A US study conducted by Dr. Kevin Platt of the University of Michigan in Ann Arbor, and author of the study, reports that people with Type 2 diabetes are testing their blood sugar levels at home several times a day unnecessarily. In fact, the study shows that one in 7 people with Type 2 diabetes is doing so.
If people who have Type 2 diabetes have well-controlled symptoms and are not taking any medications that can cause their blood sugar levels to drop to dangerously low levels, doctors say they don’t need to test their blood.
According to studies, monitoring their blood sugar at home several times a day makes no difference in their blood sugar levels and so a lot of them are unnecessarily pricking their finger.
The data of more than 370,000 people with Type 2 diabetes was examined by researchers. And what they found overall, was that almost 88,000 or near 23 percent were filing for at least three insurance claims for test strips to check their blood sugar levels at home. And researchers reported in the Journal for the American Medical Association (JAMA) that at least 14 percent or more than half of them didn’t need to test their blood sugar levels at home at all.
“Many Type 2 diabetes patients not using insulin or other medications at risk of rapid changes in blood sugar levels are testing far more often than they need to be,” said Platt.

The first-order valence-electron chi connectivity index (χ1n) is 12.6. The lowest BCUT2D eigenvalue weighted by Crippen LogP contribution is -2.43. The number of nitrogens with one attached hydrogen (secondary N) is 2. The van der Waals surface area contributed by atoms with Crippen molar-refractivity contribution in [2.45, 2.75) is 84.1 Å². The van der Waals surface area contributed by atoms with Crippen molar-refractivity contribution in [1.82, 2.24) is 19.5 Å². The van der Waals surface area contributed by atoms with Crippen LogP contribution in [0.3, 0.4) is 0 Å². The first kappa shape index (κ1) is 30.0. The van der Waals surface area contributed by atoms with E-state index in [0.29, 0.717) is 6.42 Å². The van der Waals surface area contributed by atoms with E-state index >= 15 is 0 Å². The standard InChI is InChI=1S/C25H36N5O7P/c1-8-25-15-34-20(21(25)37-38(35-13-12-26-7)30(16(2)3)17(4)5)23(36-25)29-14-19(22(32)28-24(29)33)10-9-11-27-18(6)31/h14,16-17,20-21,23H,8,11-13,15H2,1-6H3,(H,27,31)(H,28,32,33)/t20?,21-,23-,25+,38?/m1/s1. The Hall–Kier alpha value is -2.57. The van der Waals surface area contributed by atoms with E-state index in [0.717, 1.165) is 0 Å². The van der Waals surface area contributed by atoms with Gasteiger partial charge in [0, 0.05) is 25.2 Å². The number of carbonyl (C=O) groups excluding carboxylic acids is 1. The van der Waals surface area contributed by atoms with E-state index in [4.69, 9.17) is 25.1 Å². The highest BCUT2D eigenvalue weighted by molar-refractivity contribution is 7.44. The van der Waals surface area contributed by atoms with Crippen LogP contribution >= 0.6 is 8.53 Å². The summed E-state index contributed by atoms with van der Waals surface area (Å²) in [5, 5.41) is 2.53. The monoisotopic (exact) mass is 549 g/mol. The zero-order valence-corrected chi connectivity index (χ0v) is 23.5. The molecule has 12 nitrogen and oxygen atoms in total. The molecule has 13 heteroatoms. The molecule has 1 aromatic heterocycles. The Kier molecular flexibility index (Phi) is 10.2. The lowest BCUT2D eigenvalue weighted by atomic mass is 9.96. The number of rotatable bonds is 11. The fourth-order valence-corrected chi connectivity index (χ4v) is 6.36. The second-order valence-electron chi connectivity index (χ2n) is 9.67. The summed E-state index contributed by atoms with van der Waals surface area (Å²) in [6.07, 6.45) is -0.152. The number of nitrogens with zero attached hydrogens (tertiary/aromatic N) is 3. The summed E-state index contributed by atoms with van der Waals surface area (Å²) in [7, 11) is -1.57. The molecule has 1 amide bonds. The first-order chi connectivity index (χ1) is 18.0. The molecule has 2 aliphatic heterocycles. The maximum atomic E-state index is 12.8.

“This needless behavior causes unnecessary pokes, worry and costs,” Platt said by email. “More is not always better when it comes to medical care.”
Obesity and aging are linked to Type 2 diabetes which is the more common form of the disease and “develops when the body can no longer properly use or make enough of its own hormone insulin to convert blood sugar into energy,” according to the JAMA article. “It is dangerous to let it go untreated as it leads to complications of blindness, kidney failure, nerve damage and amputations.”
Oral medications can be taken to keep blood sugar in a healthy range for many patients and then they don’t need to take insulin. According to Plat, “Unlike insulin, which immediately affects blood sugar and requires regular testing to ensure that blood sugar is in a healthy range, those on oral medication for diabetes don’t require regular testing because the pills don’t cause rapid shifts in blood sugar.”
The report also says that 33,000 out of the 370,000 people who were analyzed that were needlessly testing blood sugar at home, were not taking medications that are known to affect their blood sugar levels to drop dangerously and 19,000 of them were not on any diabetes medications at all.